Ghalib al Inizi is an antique dealer, based in Kuwait. In 2018, he reached out to Dr. Reem Tariq el Mutwalli through The Zay Initiative’s Instagram account and expressed great interest in supporting The Zay Initiative’s activities. To date, he has helped The Zay Initiative source numerous articles of dress, not just from Kuwait, but from many other areas across the Arab world.
This rare but typical Kuwaiti overgarment (thawb msarah) or (thawb mkhawas zari) is made out of black reticulate silk in point d’Esprit style tulle (tur) and is woven in a scattered five-petal flower pattern.
Sewn-in Kuwait between the 1950s and 1960s, it has vertical and horizontal panels that create an overall traditional T-shape, with large side gussets (ibt), of the same fabric, which separate the wide upper sleeve panels (kmum) from its lower panels (bnqiyah).
The large oval neck opening, is cut further down the fold of the central panel, and so, when the thawb is worn, it sits off the shoulder and the back end hangs longer than the front end, creating an elegant train (thayil).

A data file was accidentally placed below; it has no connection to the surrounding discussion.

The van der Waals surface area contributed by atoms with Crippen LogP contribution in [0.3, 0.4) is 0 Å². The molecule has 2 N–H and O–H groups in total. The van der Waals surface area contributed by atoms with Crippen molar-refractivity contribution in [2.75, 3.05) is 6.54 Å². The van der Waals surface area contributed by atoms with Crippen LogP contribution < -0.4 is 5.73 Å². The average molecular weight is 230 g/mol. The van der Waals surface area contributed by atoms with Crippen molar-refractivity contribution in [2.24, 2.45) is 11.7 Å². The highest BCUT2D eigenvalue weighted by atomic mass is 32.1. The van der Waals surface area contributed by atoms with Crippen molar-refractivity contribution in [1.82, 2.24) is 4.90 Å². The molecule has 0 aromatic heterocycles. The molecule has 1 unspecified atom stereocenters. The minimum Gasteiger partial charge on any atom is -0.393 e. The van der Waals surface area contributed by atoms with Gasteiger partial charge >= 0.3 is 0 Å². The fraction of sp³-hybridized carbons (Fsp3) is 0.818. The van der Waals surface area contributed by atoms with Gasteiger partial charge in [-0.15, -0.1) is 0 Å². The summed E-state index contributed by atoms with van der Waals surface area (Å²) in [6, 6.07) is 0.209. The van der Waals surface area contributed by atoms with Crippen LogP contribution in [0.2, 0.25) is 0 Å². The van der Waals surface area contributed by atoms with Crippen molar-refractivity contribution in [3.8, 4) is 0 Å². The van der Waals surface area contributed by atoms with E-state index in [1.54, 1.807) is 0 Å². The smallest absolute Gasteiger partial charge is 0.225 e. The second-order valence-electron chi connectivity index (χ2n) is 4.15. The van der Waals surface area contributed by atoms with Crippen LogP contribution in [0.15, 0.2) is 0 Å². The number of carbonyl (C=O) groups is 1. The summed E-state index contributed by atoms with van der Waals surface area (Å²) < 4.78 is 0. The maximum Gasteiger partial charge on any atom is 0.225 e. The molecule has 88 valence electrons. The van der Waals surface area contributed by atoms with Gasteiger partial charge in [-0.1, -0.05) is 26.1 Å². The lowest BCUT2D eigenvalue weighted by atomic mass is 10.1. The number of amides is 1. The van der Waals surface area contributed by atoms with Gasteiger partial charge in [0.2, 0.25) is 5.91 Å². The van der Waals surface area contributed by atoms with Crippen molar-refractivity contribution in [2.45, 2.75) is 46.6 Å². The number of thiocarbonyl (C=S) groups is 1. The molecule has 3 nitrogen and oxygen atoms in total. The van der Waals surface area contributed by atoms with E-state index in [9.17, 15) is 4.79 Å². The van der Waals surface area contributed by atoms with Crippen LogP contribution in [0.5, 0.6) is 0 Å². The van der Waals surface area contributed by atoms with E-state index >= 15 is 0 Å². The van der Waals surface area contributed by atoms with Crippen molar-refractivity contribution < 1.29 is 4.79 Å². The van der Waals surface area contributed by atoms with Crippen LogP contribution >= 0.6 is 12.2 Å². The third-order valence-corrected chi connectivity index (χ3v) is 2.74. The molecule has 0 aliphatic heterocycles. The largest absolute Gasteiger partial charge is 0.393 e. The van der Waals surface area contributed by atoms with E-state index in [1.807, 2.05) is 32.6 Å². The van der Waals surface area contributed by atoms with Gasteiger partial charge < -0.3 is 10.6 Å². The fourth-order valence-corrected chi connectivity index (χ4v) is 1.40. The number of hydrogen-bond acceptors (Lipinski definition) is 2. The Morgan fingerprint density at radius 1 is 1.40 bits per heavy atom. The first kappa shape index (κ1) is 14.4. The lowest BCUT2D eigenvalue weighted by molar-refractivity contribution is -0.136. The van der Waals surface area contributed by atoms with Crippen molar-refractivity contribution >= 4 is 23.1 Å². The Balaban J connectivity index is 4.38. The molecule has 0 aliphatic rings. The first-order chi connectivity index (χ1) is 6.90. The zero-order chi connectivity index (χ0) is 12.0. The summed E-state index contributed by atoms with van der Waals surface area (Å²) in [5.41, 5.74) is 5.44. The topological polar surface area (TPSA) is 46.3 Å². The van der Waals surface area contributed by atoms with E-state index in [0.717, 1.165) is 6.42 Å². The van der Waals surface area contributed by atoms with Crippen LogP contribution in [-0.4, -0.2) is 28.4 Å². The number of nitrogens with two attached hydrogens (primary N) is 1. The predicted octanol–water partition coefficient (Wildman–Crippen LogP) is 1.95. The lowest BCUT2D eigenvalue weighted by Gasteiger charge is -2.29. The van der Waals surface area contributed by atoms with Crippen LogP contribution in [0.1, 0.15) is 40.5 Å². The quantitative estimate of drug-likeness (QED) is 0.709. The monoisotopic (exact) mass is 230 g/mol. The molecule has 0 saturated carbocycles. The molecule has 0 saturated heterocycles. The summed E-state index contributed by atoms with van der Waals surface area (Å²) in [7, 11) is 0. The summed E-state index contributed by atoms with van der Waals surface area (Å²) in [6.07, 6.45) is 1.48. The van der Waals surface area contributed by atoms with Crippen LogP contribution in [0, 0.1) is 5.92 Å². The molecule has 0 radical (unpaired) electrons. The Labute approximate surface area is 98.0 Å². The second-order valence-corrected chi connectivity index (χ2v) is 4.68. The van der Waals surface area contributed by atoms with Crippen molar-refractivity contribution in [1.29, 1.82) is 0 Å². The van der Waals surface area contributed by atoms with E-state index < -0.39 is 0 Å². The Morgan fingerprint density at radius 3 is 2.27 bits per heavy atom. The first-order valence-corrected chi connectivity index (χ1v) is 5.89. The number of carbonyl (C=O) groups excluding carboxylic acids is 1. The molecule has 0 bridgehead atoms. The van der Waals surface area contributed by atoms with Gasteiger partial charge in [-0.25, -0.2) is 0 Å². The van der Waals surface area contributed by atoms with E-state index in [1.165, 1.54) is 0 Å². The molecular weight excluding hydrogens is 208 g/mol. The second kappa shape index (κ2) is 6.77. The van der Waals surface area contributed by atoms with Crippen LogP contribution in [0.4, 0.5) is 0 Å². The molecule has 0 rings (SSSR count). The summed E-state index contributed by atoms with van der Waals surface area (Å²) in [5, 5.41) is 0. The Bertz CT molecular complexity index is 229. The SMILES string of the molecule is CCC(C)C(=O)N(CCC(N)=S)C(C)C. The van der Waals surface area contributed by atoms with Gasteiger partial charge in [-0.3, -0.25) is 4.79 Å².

It is heavily hand embroidered with gilded metallic thread (zari). Hence, the name (thawb mkhawas zari) or (thawb mgasab / mqasab). The embroidery is overlapped in shiny gold colour disks or sequins (tirtir), forming a running chain of large medallions pattern, in two distinct vertical lines, covering the stitching lines that define the central dress panel (bdan) both front and back. Thus, the name (thawb msarah).
The same pattern defines the upper line of the large side gusset (ibt), while the whole diamond-shaped gusset (tkhrasah / tnfayah) is further accentuated with intersecting lines of hand embellished sequins (tirtir).
In addition, the characteristic oval neckline is densely embellished, creating a glittery yoke using hand-applied sequins (tirtir). The embroidered sections are fortified with a double layer of the same net (tur) fabric.
This overgarment (thawb) is customarily worn over underpants (sirwal) and a tunic dress (dara’ah) or a waist-cinched dress (nafnuf) at special social occasions, weddings, and feasts.
Large oval-shaped necklines, be it plain or embellished, are characteristic of the early 1920s -1960s overgarments (athwab) worn in Iraq, Kuwait, and by the Bedouins of the levant as well as Egyptian peasants. Bahraini overgarments (athwab) are recognised by their fitted round neckline with a central slit that soon became widely imported by most of the Arab Gulf region from as early as the 1980s. While in the UAE, overgarments (athwab) are distinguished by their square-shaped neckline.
The embroidery is carried out before the neckline opening is cut open, for added support during the embroidery process and to show the garment is new. This is significant to note as embroidery is commonly reused.
Traditional women’s dress in Kuwait, Salwa al Maghribi, 2006